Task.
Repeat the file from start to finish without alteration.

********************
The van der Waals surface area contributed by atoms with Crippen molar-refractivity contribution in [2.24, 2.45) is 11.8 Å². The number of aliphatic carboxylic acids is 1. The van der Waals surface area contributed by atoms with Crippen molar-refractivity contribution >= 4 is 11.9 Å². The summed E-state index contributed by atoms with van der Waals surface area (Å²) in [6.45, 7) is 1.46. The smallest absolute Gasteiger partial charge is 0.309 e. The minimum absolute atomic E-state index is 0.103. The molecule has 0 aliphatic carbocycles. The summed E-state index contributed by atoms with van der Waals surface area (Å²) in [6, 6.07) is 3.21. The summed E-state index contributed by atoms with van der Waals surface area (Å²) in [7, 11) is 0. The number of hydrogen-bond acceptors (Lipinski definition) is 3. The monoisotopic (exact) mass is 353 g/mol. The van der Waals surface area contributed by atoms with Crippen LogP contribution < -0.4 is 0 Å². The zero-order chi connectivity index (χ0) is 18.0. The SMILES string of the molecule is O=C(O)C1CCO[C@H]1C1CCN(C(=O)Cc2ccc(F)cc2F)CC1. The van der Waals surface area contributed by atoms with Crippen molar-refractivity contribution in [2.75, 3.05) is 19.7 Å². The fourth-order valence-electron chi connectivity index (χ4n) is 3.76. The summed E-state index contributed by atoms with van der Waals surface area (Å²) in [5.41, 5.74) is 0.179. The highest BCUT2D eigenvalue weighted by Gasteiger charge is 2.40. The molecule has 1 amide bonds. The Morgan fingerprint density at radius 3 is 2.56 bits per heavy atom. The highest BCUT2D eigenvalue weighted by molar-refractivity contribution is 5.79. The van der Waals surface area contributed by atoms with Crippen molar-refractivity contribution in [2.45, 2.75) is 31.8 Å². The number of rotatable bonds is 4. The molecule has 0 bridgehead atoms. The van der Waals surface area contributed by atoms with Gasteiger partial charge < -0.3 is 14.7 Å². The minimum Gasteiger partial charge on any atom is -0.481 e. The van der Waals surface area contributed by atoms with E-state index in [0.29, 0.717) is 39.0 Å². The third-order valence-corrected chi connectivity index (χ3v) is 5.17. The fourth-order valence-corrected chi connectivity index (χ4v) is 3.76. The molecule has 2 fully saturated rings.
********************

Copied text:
The van der Waals surface area contributed by atoms with Crippen molar-refractivity contribution in [2.24, 2.45) is 11.8 Å². The number of aliphatic carboxylic acids is 1. The van der Waals surface area contributed by atoms with Crippen molar-refractivity contribution >= 4 is 11.9 Å². The summed E-state index contributed by atoms with van der Waals surface area (Å²) in [6.45, 7) is 1.46. The smallest absolute Gasteiger partial charge is 0.309 e. The minimum absolute atomic E-state index is 0.103. The molecule has 0 aliphatic carbocycles. The summed E-state index contributed by atoms with van der Waals surface area (Å²) in [6, 6.07) is 3.21. The summed E-state index contributed by atoms with van der Waals surface area (Å²) in [7, 11) is 0. The number of hydrogen-bond acceptors (Lipinski definition) is 3. The monoisotopic (exact) mass is 353 g/mol. The van der Waals surface area contributed by atoms with Crippen LogP contribution < -0.4 is 0 Å². The zero-order chi connectivity index (χ0) is 18.0. The SMILES string of the molecule is O=C(O)C1CCO[C@H]1C1CCN(C(=O)Cc2ccc(F)cc2F)CC1. The van der Waals surface area contributed by atoms with Crippen molar-refractivity contribution in [2.75, 3.05) is 19.7 Å². The fourth-order valence-electron chi connectivity index (χ4n) is 3.76. The summed E-state index contributed by atoms with van der Waals surface area (Å²) in [5.41, 5.74) is 0.179. The highest BCUT2D eigenvalue weighted by Gasteiger charge is 2.40. The molecule has 1 amide bonds. The Morgan fingerprint density at radius 3 is 2.56 bits per heavy atom. The highest BCUT2D eigenvalue weighted by molar-refractivity contribution is 5.79. The van der Waals surface area contributed by atoms with Crippen molar-refractivity contribution in [2.45, 2.75) is 31.8 Å². The number of rotatable bonds is 4. The molecule has 0 bridgehead atoms. The van der Waals surface area contributed by atoms with Gasteiger partial charge < -0.3 is 14.7 Å². The minimum Gasteiger partial charge on any atom is -0.481 e. The van der Waals surface area contributed by atoms with E-state index in [0.29, 0.717) is 39.0 Å². The third-order valence-corrected chi connectivity index (χ3v) is 5.17. The fourth-order valence-corrected chi connectivity index (χ4v) is 3.76. The molecule has 2 fully saturated rings.